The average cost for a four hour trip in Norfolk Lake is $275, while the average cost for an 8 hour trip is $400. Prices can vary based on trip duration, boat size and amenities, and the type of fishing your group is looking to do. View all Norfolk Lake Charters here.
There are no shared trips currently available in Norfolk Lake. View all Norfolk Lake Charters here.
The most common charter boat types in Norfolk Lake are:
The average charter boat size in Norfolk Lake is 22 feet.
There may not be gold in those Ozark Mountains in north Arkansas. But there is at least one Ozark Mountain jewel. That is the 22,000 acre Norfork Lake, located near Norfork and just a short 15-minute drive from the quaint country town of Mountain Home. Mountain Home also houses the Ozark Folk Center State Park. One promotional piece about this lake describes it as “Awesome in its dimensions and complexity, the beauty of the Norfork Lake lies in the heart of the Ozark Mountains”. In other words, it’s a pretty place to visit with lots of things to do, including catch fish. And at least one species that may surprise anglers. It’s named after the North Fork River. The river and its tributaries feed the lake and the fresh, clear waters are home to bass, walleye, crappie, bream and catfish. And they’ve been there a while, Norfork is the oldest of Arkansas’s large man-made impoundments that has consistently produced a variety of fish.
Stripers grow two pounds a year here and many in the 30-pound range are caught every year. You don’t have to go further north and wait for the lakes to thaw to catch walleye, either. Norfork has an excellent population of them. Largemouth bass structure isn’t great on this lake, but the fish do just fine and draw numerous anglers and tournaments to the lake’s waters. Black bass fishing is at its best from September through May. And the crappie fishing is hard to beat. Strict management of those fish here makes it one of the best big crappie lakes around. Below the lake’s dam, the North Fork River is a popular and trout fishing stream fed by the Norfork National Fish Hatchery. A state record 4-pound, 12-ounce brook trout was caught there in recent years. The terrain that makes up Norfork is basically a winding river channel with more than 300 miles of shoreline running from southern Missouri at Tecumseh to the dam near Norfork, Arkansas. It’s a narrow lake, one you can see across from all points. The many coves, inlets, creek arms and main lake points provide the basis for the variety of fishing species and structure. Except for the bottomland areas, this was steep and rugged territory before being flooded. When the lake was built, all the trees were cut and removed, leaving the only natural structure as rock formations and natural contours, ledges, flats and gravel beds. Local anglers are allowed to sink their own structure by permit and there are hundreds of brush piles in the lake. Knowing where these brush piles are is a great advantage to fishermen. You can look for fish many different ways on Norfork Lake, but one way is easy even for beginners. Just look for the signs. Not water temperature or wind direction or visible structure. The signs. The blue and white ones that dozens of underwater fish structures placed by the Arkansas Department of Game and Fish. Each pile is marked by a blue and white fish sign on nearby trees or poles. Some of the structures are nearly as long as a football field. One of the best kept secrets here is the walleye fishing. The cold, deep waters are excellent habitat and the fish are stocked almost every year. There are also great natural spawns which have boosted the population. One of the top ways to catch them is slow trolling and long lining with very small jigs, similar to how anglers catch crappie. Regular worm rigs, bottom bounces and small jigs tipped with minnows work. Crappie fishing is good in shallow waters during the spring season, and around structures most of the rest of the year. The Fall is a great crappie fishing time as they school up around brush piles. Crappie must be at least 10 inches long to be kept and the limit is 15. That strict management helps the lake regularly produce slab crappie. Fish in the 14-15 inch range are common.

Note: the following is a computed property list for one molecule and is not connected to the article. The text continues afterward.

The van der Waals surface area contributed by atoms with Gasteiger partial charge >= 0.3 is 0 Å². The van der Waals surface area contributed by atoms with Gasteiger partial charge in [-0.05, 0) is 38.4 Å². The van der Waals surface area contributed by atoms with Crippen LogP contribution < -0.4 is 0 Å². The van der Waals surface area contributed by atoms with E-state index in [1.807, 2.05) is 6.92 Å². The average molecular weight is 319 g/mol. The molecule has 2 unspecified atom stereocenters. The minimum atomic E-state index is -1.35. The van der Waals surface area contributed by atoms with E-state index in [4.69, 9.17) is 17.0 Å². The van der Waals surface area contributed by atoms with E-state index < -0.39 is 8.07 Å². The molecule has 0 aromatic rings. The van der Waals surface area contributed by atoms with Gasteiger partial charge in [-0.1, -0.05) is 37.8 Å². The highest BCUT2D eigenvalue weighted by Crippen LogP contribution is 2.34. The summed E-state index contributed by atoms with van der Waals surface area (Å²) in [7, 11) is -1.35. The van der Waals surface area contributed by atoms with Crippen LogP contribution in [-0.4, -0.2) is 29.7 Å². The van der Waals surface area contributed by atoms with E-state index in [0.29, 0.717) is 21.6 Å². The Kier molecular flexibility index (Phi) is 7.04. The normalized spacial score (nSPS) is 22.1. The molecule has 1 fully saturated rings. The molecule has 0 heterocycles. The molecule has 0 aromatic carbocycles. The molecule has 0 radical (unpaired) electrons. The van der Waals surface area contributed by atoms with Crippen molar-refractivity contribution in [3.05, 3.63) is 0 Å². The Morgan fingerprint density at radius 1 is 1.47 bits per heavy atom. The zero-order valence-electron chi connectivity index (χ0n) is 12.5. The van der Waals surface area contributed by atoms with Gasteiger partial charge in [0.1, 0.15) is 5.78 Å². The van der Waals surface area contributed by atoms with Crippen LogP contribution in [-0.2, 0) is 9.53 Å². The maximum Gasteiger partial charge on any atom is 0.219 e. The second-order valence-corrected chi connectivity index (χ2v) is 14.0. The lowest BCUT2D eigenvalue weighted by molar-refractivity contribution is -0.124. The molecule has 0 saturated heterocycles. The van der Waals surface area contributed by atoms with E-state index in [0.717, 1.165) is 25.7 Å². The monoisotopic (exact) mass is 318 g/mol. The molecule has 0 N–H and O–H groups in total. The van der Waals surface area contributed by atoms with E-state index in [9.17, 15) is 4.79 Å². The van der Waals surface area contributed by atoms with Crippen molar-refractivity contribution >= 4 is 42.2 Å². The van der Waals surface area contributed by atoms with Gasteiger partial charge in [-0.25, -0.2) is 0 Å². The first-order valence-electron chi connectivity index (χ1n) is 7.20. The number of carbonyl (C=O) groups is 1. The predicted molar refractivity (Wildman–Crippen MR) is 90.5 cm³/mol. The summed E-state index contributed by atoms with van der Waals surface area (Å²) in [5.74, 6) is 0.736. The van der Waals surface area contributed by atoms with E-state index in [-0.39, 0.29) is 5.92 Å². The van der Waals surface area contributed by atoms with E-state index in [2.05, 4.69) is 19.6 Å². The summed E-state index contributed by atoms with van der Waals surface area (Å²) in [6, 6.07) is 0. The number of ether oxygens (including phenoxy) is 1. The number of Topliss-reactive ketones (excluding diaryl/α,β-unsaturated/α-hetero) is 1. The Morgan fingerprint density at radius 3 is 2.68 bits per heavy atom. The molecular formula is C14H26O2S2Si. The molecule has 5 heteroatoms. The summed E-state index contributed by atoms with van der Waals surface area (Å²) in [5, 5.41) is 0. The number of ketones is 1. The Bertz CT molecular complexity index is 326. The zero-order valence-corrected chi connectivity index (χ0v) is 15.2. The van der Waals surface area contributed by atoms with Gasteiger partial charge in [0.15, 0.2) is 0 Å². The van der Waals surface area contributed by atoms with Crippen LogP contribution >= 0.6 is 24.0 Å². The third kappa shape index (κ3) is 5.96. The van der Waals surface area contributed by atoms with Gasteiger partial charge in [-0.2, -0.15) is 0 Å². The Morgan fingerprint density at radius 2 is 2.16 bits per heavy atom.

There are 19 U.S. Army Corps of Engineers parks that provide camping and access for water sports. Boating, water skiing and swimming are popular on the lake. Commercial docks on the lake have boats, motors, guides and equipment for hire. In addition to parks for camping, there are many resorts offering accommodations, some with private docks, swimming pools and other recreational amenities. Going diving is also popular on Norfork. There are nearly 30 dive points, including an old dynamite shack that was used in dam construction, an underwater cave, an old school bus attached to a barge that was once a houseboat and large rock formations.